UNIVERSITY OF MONTANA
Administrator helps reveal lost work of famous poet
Samuel Taylor Coleridge was one of the greatest poets, critics and philosophers of the 1800s.
Best known for "The Rime of the Ancient Mariner," he was a prolific author who helped found England's Romantic Movement.
University of Montana administrator Jim McKusick and his research partners believe they have uncovered a previously unknown Coleridge work - an 1821 English translation of "Faust," the classic German tale about a man selling his soul to the devil, which previously had been attributed to "Anonymous."
"It was hidden in plain sight," McKusick said. "Who knew that Coleridge had published a translation of the greatest dramatic work of the age? It changes our whole understanding of this towering literary figure."
McKusick, dean of UM’s Davidson Honors College and an English professor, is a self-described "Coleridgean" who has read everything the Englishman ever wrote - enough to fill 50 volumes.
To someone like him, the "Faust" translation shouts Coleridge on every line.
"But believing that and proving that are two different things," he said.
Researchers started building the case that Coleridge [shown] actually wrote the translation a quarter century ago.
It all started when McKusick's mentor, Paul Zall, a Pulitzer Prize-winning scholar of English Romanticism and American literature, started work on a bibliography of all Coleridge works at California's Huntington Library.
Zall knew Coleridge had contracted with London publisher John Murray to do a "Faust" translation in 1814.
The poet even was given an advance of 100 pounds, but he never produced the project for Murray - though scholars suspect he started work on the translation. (McKusick said Coleridge was a well-known procrastinator who also was plagued by opium addiction.)
Murray was friends with Coleridge and likely wrote the advance off as a bad debt.
Then in 1820 a collection of engravings to illustrate "Faust" came to England from Germany.
Another English publisher, Thomas Boosey, a rival of Murray's, wanted text to illustrate the engravings.
A letter shows Boosey knew Coleridge had worked on a translation and contacted the poet.
"We don't have Coleridge's direct response," McKusick said, "but I speculate it went something like this: Coleridge said, 'Yes, if you pay me, I can produce a verse translation quickly - because it’s almost done - but you must swear never to reveal my name as the translator. It must go to the grave. Otherwise, Murray will come after me for his 100 pounds, plus interest, plus breach of contract.'"
McKusick also believes Coleridge may not have wanted his name associated with "Faust" because of its controversial, devilish themes.
At any rate, Boosey produced a beautiful coffee-table book with wonderful verse by "Anonymous" in 1821.
It was popular enough to receive a second printing in 1824.
When Zall came across the well-crafted verse in the Boosey translation in 1971, he was convinced there was only one person in England at that time capable of writing so well - Coleridge.
He found many echoes of Coleridge's style in the work, and for the next 20 years he made his case that the literary great was the author.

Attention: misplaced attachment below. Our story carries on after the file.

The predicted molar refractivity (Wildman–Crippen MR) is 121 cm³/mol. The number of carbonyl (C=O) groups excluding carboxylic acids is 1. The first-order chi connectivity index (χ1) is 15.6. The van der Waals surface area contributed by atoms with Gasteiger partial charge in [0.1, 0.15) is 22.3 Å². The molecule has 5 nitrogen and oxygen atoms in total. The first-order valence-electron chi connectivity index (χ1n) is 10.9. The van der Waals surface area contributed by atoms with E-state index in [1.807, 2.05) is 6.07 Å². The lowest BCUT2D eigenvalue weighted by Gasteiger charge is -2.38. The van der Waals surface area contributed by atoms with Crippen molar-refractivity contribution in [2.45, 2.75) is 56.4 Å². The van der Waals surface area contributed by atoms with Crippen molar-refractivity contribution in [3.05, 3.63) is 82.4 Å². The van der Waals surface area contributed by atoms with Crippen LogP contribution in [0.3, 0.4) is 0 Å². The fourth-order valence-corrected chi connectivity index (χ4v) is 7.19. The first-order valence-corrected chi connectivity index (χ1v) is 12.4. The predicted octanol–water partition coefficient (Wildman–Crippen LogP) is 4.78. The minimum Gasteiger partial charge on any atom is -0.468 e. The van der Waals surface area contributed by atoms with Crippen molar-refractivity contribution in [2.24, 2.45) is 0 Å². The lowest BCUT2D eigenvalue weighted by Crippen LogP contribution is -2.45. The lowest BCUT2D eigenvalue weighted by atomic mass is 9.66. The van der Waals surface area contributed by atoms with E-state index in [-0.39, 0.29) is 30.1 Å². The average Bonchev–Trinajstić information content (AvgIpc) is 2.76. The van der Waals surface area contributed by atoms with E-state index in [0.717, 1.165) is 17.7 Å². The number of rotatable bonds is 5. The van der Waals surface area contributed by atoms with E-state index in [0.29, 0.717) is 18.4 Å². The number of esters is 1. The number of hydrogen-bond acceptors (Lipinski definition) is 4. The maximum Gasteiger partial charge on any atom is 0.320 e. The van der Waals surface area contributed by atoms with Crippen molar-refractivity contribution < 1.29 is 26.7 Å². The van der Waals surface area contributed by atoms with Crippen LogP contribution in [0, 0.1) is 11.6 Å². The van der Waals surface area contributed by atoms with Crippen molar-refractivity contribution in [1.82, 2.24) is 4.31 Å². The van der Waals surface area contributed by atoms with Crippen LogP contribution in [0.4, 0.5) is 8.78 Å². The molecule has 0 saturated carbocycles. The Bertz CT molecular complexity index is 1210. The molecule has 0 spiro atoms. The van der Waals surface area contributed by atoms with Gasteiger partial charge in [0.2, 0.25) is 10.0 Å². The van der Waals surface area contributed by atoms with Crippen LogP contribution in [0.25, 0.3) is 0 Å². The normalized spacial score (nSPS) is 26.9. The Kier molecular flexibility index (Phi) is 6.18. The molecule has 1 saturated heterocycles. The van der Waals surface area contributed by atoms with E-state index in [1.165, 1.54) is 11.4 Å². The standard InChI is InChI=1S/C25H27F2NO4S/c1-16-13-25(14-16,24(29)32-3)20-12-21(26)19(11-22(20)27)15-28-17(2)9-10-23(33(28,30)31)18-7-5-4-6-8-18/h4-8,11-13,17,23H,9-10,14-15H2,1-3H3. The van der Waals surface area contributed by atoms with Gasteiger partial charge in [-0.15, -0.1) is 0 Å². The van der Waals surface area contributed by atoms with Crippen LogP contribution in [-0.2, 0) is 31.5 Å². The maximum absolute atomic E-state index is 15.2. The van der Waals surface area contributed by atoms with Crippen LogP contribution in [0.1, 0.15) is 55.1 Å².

But in the end, most scholars told Zall it was a fine theory, but you can't really prove it.
That's where McKusick comes in.
In 1989 he was working at the Huntington Library, and Zall came to his desk and whacked down a foot-high stack of manuscript.
"Jim," he said, "I give you this as my legacy. This is Coleridge's translation of 'Faust.' Good luck and Godspeed."
McKusick said reading that manuscript was a "Eureka!" moment for him.
He, too, thought only Coleridge could have written it.
But there is some evidence against the theory.
For one thing, according to the poet's nephew, Coleridge said: "I never set pen to paper as translator of 'Faust.'" ("He lied," McKusick contends. "He was covering his own tail.")
Also, some unknown librarian from the late 1800s catalogued the translation under George Soane, a translator of the Coleridge period, "on the basis of no evidence we are aware of," McKusick said. "I think it was just a hunch, but it has colored the conversation to this day."
The "Faust" manuscript gathered dust until 2003, when McKusick got a call from his good friend Fred Burwick, an English professor at the University of California, Los Angeles.
Investigating Coleridge's activities as a translator, Burwick recalled Zall's claims in 1971 and looked again at the anonymous translation.
Convinced that Zall (now in his 90s) had been right, he asked McKusick for the collection of Zall's notes.
After McKusick sent him a copy of the 12-inch stack, Burwick says, "Jim, this is certainly by Coleridge, and I think we can prove it."
During thousands of hours over the next few years, McKusick ventured into the world of mathematics to make his case.
He used statistics to compare the "Anonymous" translation to Coleridge works, as well as writings of other leading contenders from that era, such as Soane.
Specifically, McKusick used stylometrics software to compare the various writings.
Stylometrics is a field that suggests every writer uses a characteristic vocabulary -- a "literary fingerprint," so to speak.
The features of this vocabulary tend to recur with a consistent relative frequency.
"One way to do stylometric analysis is to just crunch every word in the text and find their distribution by word length," McKusick said. "It generates a bell-shaped curve to compare authors. This is generally not considered vastly reliable, but it's fun to do."
When he used this method to compare the "Faust" translation to an 1813 Coleridge play called "Remorse," it matched up almost perfectly. "Again, that wasn’t proof," McKusick said, "but it's suggestive. I ran that test and said, 'Boy, I like to see that.'"
Click here to read the conclusion of this article